Automated analysis of fetal cardiac function using color tissue Doppler imaging in second half of normal pregnancy
AuthorHerling, Lotta; Johnson, Jonas; Ferm-Widlund, Kjerstin; Bergholm, Fredrik; Elmstedt, Nina; Lindgren, Peter; Sonesson, Sven-Erik; Acharya, Ganesh; Westgren, Magnus
Methods - This was a cross‐sectional study including 201 normal singleton pregnancies between 18 and 42 weeks of gestation. During fetal echocardiography, a four‐chamber view of the heart was visualized and cTDI was performed. Regions of interest were positioned at the level of the atrioventricular plane in the left ventricular (LV), right ventricular (RV) and septal walls of the fetal heart, to obtain myocardial velocity traces that were analyzed offline using the automated algorithm. Peak myocardial velocities during atrial contraction (Am), ventricular ejection (Sm) and rapid ventricular filling, i.e. early diastole (Em), as well as the Em/Am ratio, mechanical cardiac time intervals and myocardial performance index (cMPI) were evaluated, and gestational age‐specific reference ranges were constructed.
Results - At 18 weeks of gestation, the peak myocardial velocities, presented as fitted mean with 95% CI, were: LV Am, 3.39 (3.09–3.70) cm/s; LV Sm, 1.62 (1.46–1.79) cm/s; LV Em, 1.95 (1.75–2.15) cm/s; septal Am, 3.07 (2.80–3.36) cm/s; septal Sm, 1.93 (1.81–2.06) cm/s; septal Em, 2.57 (2.32–2.84) cm/s; RV Am, 4.89 (4.59–5.20) cm/s; RV Sm, 2.31 (2.16–2.46) cm/s; and RV Em, 2.94 (2.69–3.21) cm/s. At 42 weeks of gestation, the peak myocardial velocities had increased to: LV Am, 4.25 (3.87–4.65) cm/s; LV Sm, 3.53 (3.19–3.89) cm/s; LV Em, 4.55 (4.18–4.94) cm/s; septal Am, 4.49 (4.17–4.82) cm/s; septal Sm, 3.36 (3.17–3.55) cm/s; septal Em, 3.76 (3.51–4.03) cm/s; RV Am, 6.52 (6.09–6.96) cm/s; RV Sm, 4.95 (4.59–5.32) cm/s; and RV Em, 5.42 (4.99–5.88) cm/s. The mechanical cardiac time intervals generally remained more stable throughout the second half of pregnancy, although, with increased gestational age, there was an increase in duration of septal and RV atrial contraction, LV pre‐ejection and septal and RV ventricular ejection, while there was a decrease in duration of septal postejection. Regression equations used for the construction of gestational age‐specific reference ranges for peak myocardial velocities, Em/Am ratios, mechanical cardiac time intervals and cMPI are presented.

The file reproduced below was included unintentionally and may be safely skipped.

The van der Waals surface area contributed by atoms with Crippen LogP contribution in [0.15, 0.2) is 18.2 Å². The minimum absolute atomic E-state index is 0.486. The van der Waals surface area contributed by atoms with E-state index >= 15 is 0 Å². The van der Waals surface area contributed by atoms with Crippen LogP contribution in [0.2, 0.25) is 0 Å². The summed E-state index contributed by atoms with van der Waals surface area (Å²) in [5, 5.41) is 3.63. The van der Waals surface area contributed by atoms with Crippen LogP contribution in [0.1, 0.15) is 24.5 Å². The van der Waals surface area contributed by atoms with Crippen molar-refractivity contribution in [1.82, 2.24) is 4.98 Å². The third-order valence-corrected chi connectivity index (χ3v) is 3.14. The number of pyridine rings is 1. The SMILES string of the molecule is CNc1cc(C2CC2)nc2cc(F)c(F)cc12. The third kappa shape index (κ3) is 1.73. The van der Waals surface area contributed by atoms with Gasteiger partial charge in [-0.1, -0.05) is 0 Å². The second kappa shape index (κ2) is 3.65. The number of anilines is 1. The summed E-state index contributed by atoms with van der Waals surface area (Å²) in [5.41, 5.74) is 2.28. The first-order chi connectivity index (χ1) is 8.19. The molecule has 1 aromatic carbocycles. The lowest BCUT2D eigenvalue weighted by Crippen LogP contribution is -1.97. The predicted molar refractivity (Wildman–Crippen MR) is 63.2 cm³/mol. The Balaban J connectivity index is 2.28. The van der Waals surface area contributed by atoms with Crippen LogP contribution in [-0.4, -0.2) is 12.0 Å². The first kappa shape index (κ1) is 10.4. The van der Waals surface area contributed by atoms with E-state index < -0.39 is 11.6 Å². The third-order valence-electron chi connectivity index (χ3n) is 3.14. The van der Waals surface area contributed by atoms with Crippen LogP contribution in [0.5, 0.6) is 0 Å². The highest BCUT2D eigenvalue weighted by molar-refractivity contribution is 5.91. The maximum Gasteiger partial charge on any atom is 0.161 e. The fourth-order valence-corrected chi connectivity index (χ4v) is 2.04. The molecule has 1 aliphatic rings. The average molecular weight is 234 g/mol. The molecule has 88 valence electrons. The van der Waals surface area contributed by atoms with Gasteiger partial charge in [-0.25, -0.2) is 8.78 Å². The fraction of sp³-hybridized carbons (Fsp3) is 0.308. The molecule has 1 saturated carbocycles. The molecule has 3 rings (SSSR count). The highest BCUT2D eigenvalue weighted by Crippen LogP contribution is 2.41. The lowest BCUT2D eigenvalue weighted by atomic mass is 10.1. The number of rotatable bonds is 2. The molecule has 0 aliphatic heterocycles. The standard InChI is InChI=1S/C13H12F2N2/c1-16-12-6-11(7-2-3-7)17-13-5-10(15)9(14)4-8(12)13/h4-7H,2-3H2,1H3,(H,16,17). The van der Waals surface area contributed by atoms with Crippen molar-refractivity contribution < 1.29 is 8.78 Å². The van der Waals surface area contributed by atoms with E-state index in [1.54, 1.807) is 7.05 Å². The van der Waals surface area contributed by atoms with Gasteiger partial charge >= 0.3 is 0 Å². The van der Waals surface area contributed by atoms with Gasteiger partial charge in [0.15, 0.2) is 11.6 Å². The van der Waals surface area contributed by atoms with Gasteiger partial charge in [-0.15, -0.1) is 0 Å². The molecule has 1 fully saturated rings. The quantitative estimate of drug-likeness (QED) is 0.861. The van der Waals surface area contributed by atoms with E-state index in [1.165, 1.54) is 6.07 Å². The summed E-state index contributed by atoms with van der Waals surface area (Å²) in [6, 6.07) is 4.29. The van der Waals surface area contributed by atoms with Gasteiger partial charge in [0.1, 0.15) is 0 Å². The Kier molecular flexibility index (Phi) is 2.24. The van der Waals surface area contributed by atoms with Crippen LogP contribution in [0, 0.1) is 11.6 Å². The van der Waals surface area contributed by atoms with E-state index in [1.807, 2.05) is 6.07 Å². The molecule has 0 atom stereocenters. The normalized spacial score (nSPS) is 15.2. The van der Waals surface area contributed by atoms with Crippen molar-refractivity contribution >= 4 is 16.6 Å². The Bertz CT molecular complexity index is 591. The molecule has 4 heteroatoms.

Conclusion - Peak myocardial velocities increase with gestational age, while the mechanical time intervals remain more stable throughout the second half of pregnancy. Using an automated method to analyze cTDI‐derived myocardial velocity traces, it was possible to construct reference ranges, which could be used in distinguishing between normal and abnormal fetal cardiac function.